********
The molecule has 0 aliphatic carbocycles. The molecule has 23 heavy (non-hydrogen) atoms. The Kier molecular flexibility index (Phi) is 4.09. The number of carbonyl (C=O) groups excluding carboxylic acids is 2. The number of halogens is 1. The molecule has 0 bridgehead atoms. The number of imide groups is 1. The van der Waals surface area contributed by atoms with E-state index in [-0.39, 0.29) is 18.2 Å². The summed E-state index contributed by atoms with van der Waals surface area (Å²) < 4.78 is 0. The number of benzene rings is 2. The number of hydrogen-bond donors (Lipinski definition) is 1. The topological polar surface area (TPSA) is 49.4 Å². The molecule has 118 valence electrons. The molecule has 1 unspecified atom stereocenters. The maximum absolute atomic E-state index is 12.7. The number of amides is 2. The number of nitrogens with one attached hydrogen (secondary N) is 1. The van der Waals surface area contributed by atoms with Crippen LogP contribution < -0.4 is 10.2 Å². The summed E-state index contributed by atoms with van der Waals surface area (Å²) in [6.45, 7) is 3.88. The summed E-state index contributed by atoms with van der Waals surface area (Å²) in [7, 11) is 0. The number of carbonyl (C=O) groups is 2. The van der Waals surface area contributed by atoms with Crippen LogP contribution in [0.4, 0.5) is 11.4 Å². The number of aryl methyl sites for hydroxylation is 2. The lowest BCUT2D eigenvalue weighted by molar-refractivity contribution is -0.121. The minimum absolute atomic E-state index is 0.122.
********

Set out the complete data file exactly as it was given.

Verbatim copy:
The molecule has 0 aliphatic carbocycles. The molecule has 23 heavy (non-hydrogen) atoms. The Kier molecular flexibility index (Phi) is 4.09. The number of carbonyl (C=O) groups excluding carboxylic acids is 2. The number of halogens is 1. The molecule has 0 bridgehead atoms. The number of imide groups is 1. The van der Waals surface area contributed by atoms with E-state index in [-0.39, 0.29) is 18.2 Å². The summed E-state index contributed by atoms with van der Waals surface area (Å²) < 4.78 is 0. The number of benzene rings is 2. The number of hydrogen-bond donors (Lipinski definition) is 1. The topological polar surface area (TPSA) is 49.4 Å². The molecule has 118 valence electrons. The molecule has 1 unspecified atom stereocenters. The maximum absolute atomic E-state index is 12.7. The number of amides is 2. The number of nitrogens with one attached hydrogen (secondary N) is 1. The van der Waals surface area contributed by atoms with Crippen LogP contribution < -0.4 is 10.2 Å². The summed E-state index contributed by atoms with van der Waals surface area (Å²) in [6.45, 7) is 3.88. The summed E-state index contributed by atoms with van der Waals surface area (Å²) in [7, 11) is 0. The number of carbonyl (C=O) groups is 2. The van der Waals surface area contributed by atoms with Crippen LogP contribution in [0.4, 0.5) is 11.4 Å². The number of aryl methyl sites for hydroxylation is 2. The lowest BCUT2D eigenvalue weighted by molar-refractivity contribution is -0.121. The minimum absolute atomic E-state index is 0.122.